Well, the current series is only, what, 21 issues old? And there was a hard reboot just before it started. So none of the current characters have been around any longer than that, and that's certainly a manageable amount to catch up on. Honestly, you don't need to know anything from before the current series to enjoy the current series. So there's that.

But obviously the Legion made its reputation on previous versions. And, for that, there's no perfect way to learn it all, if that's what you want to do. The Legion accumulated a lot of history over a long period of time, and there's no real shortcut to summing it all up.

My advice is to jump in anywhere and don't sweat anything that you don't know the backstory to; you'll pick it up as you go along. There's a belief out there that Legion history is impenetrable to the outsider, but it isn't. They're superhero comics, for God's sake; it's not like coming in halfway through the second season of Lost.

A quick roadmap for you, though, so you'll know where you are if you pick up a random back issue. The Legion has had several series over the years.

Legion of Super-Heroes v1: short little series of reprints of older stories, circa 1970. Don't worry about this one.

Legion of Super-Heroes v2: originally 'Superboy and the Legion of Super-Heroes'; changed title around #260 or something in the late '70s, ran until about #330, changing its title to Tales of the Legion of Super-Heroes

Legion of Super-Heroes v3: the Baxter series, named after its printing technique. From the early '80s to... late '80s? Early '90s? Ended when Paul Levitz left as writer.

Legion of Super-Heroes v4: Starts off five years after the end of the Levitz era (the famous Five Year Gap). A controversial run of the book; darker and more mature. V4 was great for about the first 40 issues and then kind of sucked for about 20 more, and then Zero Hour happened and the Legion was rebooted. The numbering continued, though, and v4 was also one of the titles of the rebooted, or Archie, Legion.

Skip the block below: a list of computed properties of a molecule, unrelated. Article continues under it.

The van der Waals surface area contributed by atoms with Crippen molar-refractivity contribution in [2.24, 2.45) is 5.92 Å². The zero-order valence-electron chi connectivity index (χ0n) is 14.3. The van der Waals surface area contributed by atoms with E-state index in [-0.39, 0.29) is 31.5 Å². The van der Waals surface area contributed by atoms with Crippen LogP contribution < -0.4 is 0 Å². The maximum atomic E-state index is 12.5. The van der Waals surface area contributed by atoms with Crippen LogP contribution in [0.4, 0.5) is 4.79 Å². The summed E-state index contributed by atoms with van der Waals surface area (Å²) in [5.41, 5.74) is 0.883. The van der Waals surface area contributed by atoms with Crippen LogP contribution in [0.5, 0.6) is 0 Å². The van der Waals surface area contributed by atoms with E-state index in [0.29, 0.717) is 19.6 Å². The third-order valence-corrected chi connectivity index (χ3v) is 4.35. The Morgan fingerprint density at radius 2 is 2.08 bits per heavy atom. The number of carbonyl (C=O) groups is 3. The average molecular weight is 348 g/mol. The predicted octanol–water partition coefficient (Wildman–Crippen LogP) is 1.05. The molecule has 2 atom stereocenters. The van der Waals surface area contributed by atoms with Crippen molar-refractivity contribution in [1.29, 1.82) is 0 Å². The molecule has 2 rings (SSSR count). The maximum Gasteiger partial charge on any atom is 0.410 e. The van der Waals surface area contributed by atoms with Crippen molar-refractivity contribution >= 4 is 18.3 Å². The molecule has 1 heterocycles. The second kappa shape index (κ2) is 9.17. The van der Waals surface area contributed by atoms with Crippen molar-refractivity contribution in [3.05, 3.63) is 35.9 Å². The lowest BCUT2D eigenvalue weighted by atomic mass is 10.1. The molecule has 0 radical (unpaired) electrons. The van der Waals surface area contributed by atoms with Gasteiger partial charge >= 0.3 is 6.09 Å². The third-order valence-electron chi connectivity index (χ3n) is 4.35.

Legionnaires: companion title featuring an alternate, younger and more innocent bunch of Legionnaires who showed up partway through the Five Years Later story. Then, eighteen issues into the run, Zero Hour happened and the Legion was rebooted. So LSH v4 and Legionnaires shared the adventures of the reboot Legion, until they both came to an end when Abnett and Lanning took over as writers.

Legion Lost and Legion Worlds: two miniseries, generally well-regarded, that marked the transition to the next series. Not a reboot; still the Archie Legion characters, but the stories were more serious now.

The Legion: Abnett and Lanning's series following Legion Worlds; started off great but lost its way a little. Ended after 36 issues, after which the Legion was rebooted again.

Legion of Super-Heroes v5: the current series, by Waid and Kitson. All-new.